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Water flow


Flow from water supply


Known volume cylinder


(Backflow preventer)


Figure 3. Positive displacement pump injector. Source: Water and Nutrient Management for Greenhouses (NRAES-56)


Fertilizer concentrate


Figure 2B. The injector has an injection ratio of 1:16. For each gallon of concentrate taken up, it produces 16 gallons of liquid fertilizer solution. The injector draws 1 gallon of concentrate in about five minutes, and this will be mixed with approximately 12 to 18 parts of water through the hose (i.e., 5/8-inch instead of ½-inch produces a higher flow rate). Excessive backpressure will cause the siphon to stop drawing. The injector should not be more than 50 feet from the nozzle end to work properly. If more than 50 feet of hose is used, the injector can be connected between two sections of hose. (Photo credit: Hummert Int’l. Catalog 2003)


(over 100 gpm). For example, a 10-gpm flow rate will service only one ¾-inch pipe, and thus only one area of plants will be fertigated at a time. If this is all the water available from the water supply, a low flow rate injector is adequate. If the water flow is not a limiting factor, the amount of bench or ground area to be fertigated simultane- ously is the main factor.


This relates back to the size of the opera- tion. Factors to consider include:


• Minimum and maximum areas to be watered at one time.


• Fertilizer solution required for each square foot of ground area.


• Time needed to deliver the fertilizer solution.


Injection Rate Having an adjustable injection ratio is desir- able because a single fertilizer concentrate can be applied at different concentrations to different plants with varying nutrient requirements. Injection rates fall into four ranges: very low (1:4000 – 1:250), low (1:500 – 1:100), medium (1:200 – 1:100), high


(1:100 – 1:20) or highest (1:50 - 1:10). A low injection rate means that a small portion of concentrated solution will be injected into the irrigation line, while a high injection rate equates to a large portion of concentrat- ed solution being injected into the water. A low injection ratio also means a highly concentrated stock solution.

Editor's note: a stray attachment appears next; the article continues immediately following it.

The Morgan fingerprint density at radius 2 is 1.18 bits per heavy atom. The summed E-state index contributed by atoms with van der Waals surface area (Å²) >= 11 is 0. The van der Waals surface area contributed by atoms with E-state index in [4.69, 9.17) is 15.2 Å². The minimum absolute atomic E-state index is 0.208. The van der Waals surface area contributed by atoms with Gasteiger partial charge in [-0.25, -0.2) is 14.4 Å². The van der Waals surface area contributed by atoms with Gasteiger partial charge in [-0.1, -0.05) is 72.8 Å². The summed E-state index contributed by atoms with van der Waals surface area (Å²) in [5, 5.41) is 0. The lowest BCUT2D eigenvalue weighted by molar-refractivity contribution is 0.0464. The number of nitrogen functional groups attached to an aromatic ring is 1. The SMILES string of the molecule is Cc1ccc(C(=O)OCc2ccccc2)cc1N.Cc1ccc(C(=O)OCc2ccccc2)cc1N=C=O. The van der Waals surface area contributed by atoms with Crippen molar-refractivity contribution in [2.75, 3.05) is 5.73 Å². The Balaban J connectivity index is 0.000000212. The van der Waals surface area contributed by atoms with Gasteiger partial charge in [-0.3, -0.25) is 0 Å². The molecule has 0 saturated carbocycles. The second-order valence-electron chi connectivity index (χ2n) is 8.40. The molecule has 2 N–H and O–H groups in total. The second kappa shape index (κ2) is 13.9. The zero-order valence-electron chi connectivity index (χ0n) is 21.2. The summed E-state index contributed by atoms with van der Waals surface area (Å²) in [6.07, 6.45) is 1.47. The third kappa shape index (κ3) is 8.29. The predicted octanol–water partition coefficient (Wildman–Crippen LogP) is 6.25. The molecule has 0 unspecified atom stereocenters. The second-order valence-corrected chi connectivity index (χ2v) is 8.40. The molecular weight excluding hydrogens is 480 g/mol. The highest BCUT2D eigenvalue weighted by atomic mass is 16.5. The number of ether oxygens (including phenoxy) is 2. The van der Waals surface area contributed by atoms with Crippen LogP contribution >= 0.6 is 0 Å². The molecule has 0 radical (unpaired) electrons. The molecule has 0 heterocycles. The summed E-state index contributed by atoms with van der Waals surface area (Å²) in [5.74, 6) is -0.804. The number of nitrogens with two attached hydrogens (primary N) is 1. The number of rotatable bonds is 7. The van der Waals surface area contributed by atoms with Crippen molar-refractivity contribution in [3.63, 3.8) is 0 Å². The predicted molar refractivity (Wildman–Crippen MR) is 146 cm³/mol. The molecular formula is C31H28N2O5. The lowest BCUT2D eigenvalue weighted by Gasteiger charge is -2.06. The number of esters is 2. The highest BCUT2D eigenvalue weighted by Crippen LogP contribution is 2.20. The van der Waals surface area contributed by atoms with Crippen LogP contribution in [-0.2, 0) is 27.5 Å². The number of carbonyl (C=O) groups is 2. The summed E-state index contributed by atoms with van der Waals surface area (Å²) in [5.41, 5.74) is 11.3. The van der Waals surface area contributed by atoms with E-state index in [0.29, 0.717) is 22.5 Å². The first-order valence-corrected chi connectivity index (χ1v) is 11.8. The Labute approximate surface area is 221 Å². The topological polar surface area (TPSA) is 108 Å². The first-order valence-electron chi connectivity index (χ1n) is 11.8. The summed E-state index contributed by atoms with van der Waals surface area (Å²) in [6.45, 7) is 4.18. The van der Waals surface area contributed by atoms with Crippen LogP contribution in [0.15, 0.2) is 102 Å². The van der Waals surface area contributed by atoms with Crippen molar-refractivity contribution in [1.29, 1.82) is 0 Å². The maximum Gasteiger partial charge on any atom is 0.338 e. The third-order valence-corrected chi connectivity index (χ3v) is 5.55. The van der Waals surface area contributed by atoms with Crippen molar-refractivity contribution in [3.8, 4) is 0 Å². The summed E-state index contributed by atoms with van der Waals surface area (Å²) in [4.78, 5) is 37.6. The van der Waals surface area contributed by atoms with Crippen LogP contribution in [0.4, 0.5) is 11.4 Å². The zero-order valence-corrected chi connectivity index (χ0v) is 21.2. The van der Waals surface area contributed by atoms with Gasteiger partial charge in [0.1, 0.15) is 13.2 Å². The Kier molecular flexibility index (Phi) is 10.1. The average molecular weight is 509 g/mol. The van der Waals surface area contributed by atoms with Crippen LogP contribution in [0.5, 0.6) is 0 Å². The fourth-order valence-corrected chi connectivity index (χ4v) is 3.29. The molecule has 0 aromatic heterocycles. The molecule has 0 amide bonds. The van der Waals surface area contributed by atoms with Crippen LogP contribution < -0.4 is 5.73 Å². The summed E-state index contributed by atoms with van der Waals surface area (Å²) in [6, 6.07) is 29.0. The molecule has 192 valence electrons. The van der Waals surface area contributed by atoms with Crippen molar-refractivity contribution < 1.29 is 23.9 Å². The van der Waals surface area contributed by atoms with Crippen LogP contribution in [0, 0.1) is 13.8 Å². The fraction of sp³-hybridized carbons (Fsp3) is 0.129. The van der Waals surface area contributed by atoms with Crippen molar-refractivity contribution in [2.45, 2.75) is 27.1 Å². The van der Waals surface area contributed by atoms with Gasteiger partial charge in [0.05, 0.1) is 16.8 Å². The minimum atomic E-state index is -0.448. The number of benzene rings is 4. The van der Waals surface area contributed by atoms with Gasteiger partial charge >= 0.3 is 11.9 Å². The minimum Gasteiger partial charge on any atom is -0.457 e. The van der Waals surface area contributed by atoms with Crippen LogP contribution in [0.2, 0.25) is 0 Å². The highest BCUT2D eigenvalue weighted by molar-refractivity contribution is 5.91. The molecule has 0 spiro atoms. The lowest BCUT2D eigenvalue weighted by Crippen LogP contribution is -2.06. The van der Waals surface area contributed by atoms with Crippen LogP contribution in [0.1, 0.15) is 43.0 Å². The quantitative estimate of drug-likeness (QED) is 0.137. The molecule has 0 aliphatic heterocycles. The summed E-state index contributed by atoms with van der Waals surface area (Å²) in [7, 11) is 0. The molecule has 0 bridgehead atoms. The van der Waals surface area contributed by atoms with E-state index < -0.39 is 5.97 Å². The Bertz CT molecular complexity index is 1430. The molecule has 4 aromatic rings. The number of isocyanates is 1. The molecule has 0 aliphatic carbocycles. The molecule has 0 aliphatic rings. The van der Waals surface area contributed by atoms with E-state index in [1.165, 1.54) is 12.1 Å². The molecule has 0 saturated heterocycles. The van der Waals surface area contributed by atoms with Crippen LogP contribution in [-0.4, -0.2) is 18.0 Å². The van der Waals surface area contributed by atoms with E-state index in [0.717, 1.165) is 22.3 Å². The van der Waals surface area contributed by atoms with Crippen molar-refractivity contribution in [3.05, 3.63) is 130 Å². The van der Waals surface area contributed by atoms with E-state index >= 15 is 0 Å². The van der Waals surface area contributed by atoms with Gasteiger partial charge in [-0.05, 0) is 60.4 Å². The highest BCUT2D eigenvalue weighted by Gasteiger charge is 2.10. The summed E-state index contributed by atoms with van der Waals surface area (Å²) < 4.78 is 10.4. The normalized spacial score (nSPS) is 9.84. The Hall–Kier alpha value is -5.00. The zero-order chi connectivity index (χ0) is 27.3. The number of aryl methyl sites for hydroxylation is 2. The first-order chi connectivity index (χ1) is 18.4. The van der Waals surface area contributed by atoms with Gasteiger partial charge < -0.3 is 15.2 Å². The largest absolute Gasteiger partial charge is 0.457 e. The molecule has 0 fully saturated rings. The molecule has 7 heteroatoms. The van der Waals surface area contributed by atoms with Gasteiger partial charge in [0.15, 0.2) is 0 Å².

Stock-tank Size Stock-tank size should be based on propor- tion ratio and daily water usage. The stock tank should be sufficiently large enough to allow the entire fertilization job to be com- pleted with one batch of fertilizer concen- trate. A large stock tank is needed if a low proportion ratio is used and if the injector is used frequently. Also, if a constant liquid feed program is used, a larger stock tank size is beneficial.


Stock tanks need to be opaque. The chelat- ing agents in fertilizer (help make micronu- trients available to the plants) break down if exposed to light. Stock tanks should be covered to prevent algae and/or debris buildup, contamination or evaporation of stock solution. If debris buildup occurs, it may plug the injector intake and cause less than the required amount of stock solution to be taken up.


Water-soluble fertilizers tend to accumu- late in the bottom of stock tanks, which can result in large differences in fertilizer concentrations. If using a large stock tank, make sure the stock solution is mixed well before using it.


Installation Considerations


A permanently installed injector should be plumbed off the main water line, which will permit clean water to flow through the irrigation line to purge the line of fertilizer solution or supply water to crops where fertilizer is not needed. A bypass installation also allows easy removal of the unit in case of malfunction or the need for mainte- nance or replacement.


Verifying an Injector Is Working Properly


The dilution ratio should be known and ad- justed as needed. If large deviations (more than 5 percent) from the expected setting occur, contact the manufacturer for pos- sible repair, replacement or maintenance. Soluble fertilizers should be dissolved com- pletely; use hot water if necessary but allow the solution to cool before starting the injector. Constant agitation may be needed when applying wettable powders because they suspend but do not dissolve in water.


Regulations Concerning Water Supply Protection


Any irrigation system designed or used for the application of fertilizer, pesticide or chemicals must be equipped with an anti-siphon device adequate to protect against contamination of the water supply.


It is unlawful for any person to use any irrigation system designed or used for the application of fertilizer, pesticide or chem- icals if the system is not equipped with an anti-siphon device.


Craig Barrett currently serves as head of management at Barrett Engineered Pumps, including sales, engineering and service. Barrett belongs to and has been on some of


the governing boards of various industry organizations, including the Irrigation Association.


irrigationtoday.org 23 Nutrient solution Valves


Known volume cylinder


Piston


Fertilizer stock


solution


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